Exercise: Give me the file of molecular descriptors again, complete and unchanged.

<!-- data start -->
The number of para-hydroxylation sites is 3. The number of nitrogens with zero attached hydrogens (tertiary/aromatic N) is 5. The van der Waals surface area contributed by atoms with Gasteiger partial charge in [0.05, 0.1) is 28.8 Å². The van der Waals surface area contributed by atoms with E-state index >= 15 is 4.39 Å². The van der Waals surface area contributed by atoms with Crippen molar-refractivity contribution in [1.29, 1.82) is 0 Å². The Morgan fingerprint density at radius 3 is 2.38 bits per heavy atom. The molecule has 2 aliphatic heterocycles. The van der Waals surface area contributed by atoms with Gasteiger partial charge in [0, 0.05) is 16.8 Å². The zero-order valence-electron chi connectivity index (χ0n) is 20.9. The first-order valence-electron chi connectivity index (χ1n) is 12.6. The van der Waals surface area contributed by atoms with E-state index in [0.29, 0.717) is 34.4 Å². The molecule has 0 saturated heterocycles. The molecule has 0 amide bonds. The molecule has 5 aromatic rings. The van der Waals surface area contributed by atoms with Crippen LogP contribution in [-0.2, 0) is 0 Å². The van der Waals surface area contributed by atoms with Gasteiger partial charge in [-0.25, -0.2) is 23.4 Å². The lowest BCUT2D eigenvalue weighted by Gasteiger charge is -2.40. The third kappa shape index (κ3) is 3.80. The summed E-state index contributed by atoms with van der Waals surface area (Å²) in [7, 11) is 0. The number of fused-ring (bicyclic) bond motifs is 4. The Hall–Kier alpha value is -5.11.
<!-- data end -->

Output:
The number of para-hydroxylation sites is 3. The number of nitrogens with zero attached hydrogens (tertiary/aromatic N) is 5. The van der Waals surface area contributed by atoms with Gasteiger partial charge in [0.05, 0.1) is 28.8 Å². The van der Waals surface area contributed by atoms with E-state index >= 15 is 4.39 Å². The van der Waals surface area contributed by atoms with Crippen molar-refractivity contribution in [1.29, 1.82) is 0 Å². The Morgan fingerprint density at radius 3 is 2.38 bits per heavy atom. The molecule has 2 aliphatic heterocycles. The van der Waals surface area contributed by atoms with Gasteiger partial charge in [0, 0.05) is 16.8 Å². The zero-order valence-electron chi connectivity index (χ0n) is 20.9. The first-order valence-electron chi connectivity index (χ1n) is 12.6. The van der Waals surface area contributed by atoms with E-state index in [0.29, 0.717) is 34.4 Å². The molecule has 0 saturated heterocycles. The molecule has 0 amide bonds. The molecule has 5 aromatic rings. The van der Waals surface area contributed by atoms with Crippen LogP contribution in [-0.2, 0) is 0 Å². The van der Waals surface area contributed by atoms with Gasteiger partial charge in [-0.25, -0.2) is 23.4 Å². The lowest BCUT2D eigenvalue weighted by Gasteiger charge is -2.40. The third kappa shape index (κ3) is 3.80. The summed E-state index contributed by atoms with van der Waals surface area (Å²) in [7, 11) is 0. The number of fused-ring (bicyclic) bond motifs is 4. The Hall–Kier alpha value is -5.11.